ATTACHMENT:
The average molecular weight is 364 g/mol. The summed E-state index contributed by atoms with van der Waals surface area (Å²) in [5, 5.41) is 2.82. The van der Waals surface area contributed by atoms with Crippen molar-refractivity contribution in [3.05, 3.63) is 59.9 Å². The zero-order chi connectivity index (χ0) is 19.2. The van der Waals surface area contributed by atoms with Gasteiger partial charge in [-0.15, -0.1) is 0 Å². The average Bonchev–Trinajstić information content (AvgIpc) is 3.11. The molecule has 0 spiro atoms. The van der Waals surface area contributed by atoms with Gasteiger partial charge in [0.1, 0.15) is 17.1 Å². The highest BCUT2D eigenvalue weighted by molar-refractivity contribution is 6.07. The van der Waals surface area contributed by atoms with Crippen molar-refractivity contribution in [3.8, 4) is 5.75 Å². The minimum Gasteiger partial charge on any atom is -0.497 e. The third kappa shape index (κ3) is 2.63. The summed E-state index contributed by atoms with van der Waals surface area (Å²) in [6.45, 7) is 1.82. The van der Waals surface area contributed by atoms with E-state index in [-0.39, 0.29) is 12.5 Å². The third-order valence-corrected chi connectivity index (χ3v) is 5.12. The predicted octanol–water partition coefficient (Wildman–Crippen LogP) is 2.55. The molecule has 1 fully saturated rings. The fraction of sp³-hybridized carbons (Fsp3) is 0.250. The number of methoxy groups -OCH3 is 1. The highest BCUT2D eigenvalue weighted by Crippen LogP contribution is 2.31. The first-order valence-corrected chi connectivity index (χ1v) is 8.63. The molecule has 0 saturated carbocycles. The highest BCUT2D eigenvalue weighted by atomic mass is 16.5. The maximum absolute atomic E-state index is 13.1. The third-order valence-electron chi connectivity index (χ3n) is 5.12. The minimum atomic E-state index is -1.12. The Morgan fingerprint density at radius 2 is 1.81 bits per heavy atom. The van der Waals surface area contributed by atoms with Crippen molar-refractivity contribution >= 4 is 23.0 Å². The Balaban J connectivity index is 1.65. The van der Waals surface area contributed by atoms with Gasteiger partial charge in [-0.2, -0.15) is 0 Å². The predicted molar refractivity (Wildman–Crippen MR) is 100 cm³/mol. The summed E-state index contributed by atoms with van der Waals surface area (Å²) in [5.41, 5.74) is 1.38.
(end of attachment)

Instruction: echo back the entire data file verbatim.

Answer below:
The average molecular weight is 364 g/mol. The summed E-state index contributed by atoms with van der Waals surface area (Å²) in [5, 5.41) is 2.82. The van der Waals surface area contributed by atoms with Crippen molar-refractivity contribution in [3.05, 3.63) is 59.9 Å². The zero-order chi connectivity index (χ0) is 19.2. The van der Waals surface area contributed by atoms with Gasteiger partial charge in [-0.15, -0.1) is 0 Å². The average Bonchev–Trinajstić information content (AvgIpc) is 3.11. The molecule has 0 spiro atoms. The van der Waals surface area contributed by atoms with Gasteiger partial charge in [0.1, 0.15) is 17.1 Å². The highest BCUT2D eigenvalue weighted by molar-refractivity contribution is 6.07. The van der Waals surface area contributed by atoms with Crippen molar-refractivity contribution in [3.8, 4) is 5.75 Å². The minimum Gasteiger partial charge on any atom is -0.497 e. The third kappa shape index (κ3) is 2.63. The summed E-state index contributed by atoms with van der Waals surface area (Å²) in [6.45, 7) is 1.82. The van der Waals surface area contributed by atoms with E-state index in [-0.39, 0.29) is 12.5 Å². The third-order valence-corrected chi connectivity index (χ3v) is 5.12. The predicted octanol–water partition coefficient (Wildman–Crippen LogP) is 2.55. The molecule has 1 fully saturated rings. The fraction of sp³-hybridized carbons (Fsp3) is 0.250. The number of methoxy groups -OCH3 is 1. The highest BCUT2D eigenvalue weighted by Crippen LogP contribution is 2.31. The first-order valence-corrected chi connectivity index (χ1v) is 8.63. The molecule has 0 saturated carbocycles. The highest BCUT2D eigenvalue weighted by atomic mass is 16.5. The maximum absolute atomic E-state index is 13.1. The third-order valence-electron chi connectivity index (χ3n) is 5.12. The minimum atomic E-state index is -1.12. The Morgan fingerprint density at radius 2 is 1.81 bits per heavy atom. The van der Waals surface area contributed by atoms with Crippen molar-refractivity contribution >= 4 is 23.0 Å². The Balaban J connectivity index is 1.65. The van der Waals surface area contributed by atoms with Gasteiger partial charge in [-0.2, -0.15) is 0 Å². The predicted molar refractivity (Wildman–Crippen MR) is 100 cm³/mol. The summed E-state index contributed by atoms with van der Waals surface area (Å²) in [5.41, 5.74) is 1.38.